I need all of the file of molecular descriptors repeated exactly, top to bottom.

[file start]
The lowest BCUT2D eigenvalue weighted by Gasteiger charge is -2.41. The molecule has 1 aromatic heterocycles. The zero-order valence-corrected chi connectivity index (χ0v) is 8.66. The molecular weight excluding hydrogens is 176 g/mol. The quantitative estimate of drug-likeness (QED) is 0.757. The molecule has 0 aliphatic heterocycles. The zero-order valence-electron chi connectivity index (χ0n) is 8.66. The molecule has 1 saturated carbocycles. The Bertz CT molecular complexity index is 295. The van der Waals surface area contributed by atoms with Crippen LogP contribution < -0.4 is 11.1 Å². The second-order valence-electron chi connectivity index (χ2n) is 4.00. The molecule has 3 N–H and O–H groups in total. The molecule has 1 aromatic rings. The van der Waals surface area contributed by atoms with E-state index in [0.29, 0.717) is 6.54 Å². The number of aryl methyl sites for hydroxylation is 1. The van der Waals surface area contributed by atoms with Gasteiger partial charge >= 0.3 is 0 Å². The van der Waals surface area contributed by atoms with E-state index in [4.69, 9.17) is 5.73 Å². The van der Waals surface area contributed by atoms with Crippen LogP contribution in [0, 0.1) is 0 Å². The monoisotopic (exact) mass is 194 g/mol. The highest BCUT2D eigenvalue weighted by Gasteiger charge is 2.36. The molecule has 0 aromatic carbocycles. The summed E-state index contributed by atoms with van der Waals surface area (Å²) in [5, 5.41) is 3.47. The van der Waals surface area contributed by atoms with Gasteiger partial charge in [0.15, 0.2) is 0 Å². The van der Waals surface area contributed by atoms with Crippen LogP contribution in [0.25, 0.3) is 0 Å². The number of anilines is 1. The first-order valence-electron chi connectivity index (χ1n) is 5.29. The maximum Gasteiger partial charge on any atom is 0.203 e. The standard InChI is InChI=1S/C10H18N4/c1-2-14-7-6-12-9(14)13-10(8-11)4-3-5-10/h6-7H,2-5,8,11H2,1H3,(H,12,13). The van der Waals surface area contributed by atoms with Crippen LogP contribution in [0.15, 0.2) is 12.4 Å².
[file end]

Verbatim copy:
The lowest BCUT2D eigenvalue weighted by Gasteiger charge is -2.41. The molecule has 1 aromatic heterocycles. The zero-order valence-corrected chi connectivity index (χ0v) is 8.66. The molecular weight excluding hydrogens is 176 g/mol. The quantitative estimate of drug-likeness (QED) is 0.757. The molecule has 0 aliphatic heterocycles. The zero-order valence-electron chi connectivity index (χ0n) is 8.66. The molecule has 1 saturated carbocycles. The Bertz CT molecular complexity index is 295. The van der Waals surface area contributed by atoms with Crippen LogP contribution < -0.4 is 11.1 Å². The second-order valence-electron chi connectivity index (χ2n) is 4.00. The molecule has 3 N–H and O–H groups in total. The molecule has 1 aromatic rings. The van der Waals surface area contributed by atoms with E-state index in [0.29, 0.717) is 6.54 Å². The number of aryl methyl sites for hydroxylation is 1. The van der Waals surface area contributed by atoms with Gasteiger partial charge >= 0.3 is 0 Å². The van der Waals surface area contributed by atoms with E-state index in [4.69, 9.17) is 5.73 Å². The van der Waals surface area contributed by atoms with Crippen LogP contribution in [0, 0.1) is 0 Å². The monoisotopic (exact) mass is 194 g/mol. The highest BCUT2D eigenvalue weighted by Gasteiger charge is 2.36. The molecule has 0 aromatic carbocycles. The summed E-state index contributed by atoms with van der Waals surface area (Å²) in [5, 5.41) is 3.47. The van der Waals surface area contributed by atoms with Gasteiger partial charge in [0.15, 0.2) is 0 Å². The van der Waals surface area contributed by atoms with Crippen LogP contribution in [0.25, 0.3) is 0 Å². The number of anilines is 1. The first-order valence-electron chi connectivity index (χ1n) is 5.29. The maximum Gasteiger partial charge on any atom is 0.203 e. The standard InChI is InChI=1S/C10H18N4/c1-2-14-7-6-12-9(14)13-10(8-11)4-3-5-10/h6-7H,2-5,8,11H2,1H3,(H,12,13). The van der Waals surface area contributed by atoms with Crippen LogP contribution in [0.15, 0.2) is 12.4 Å².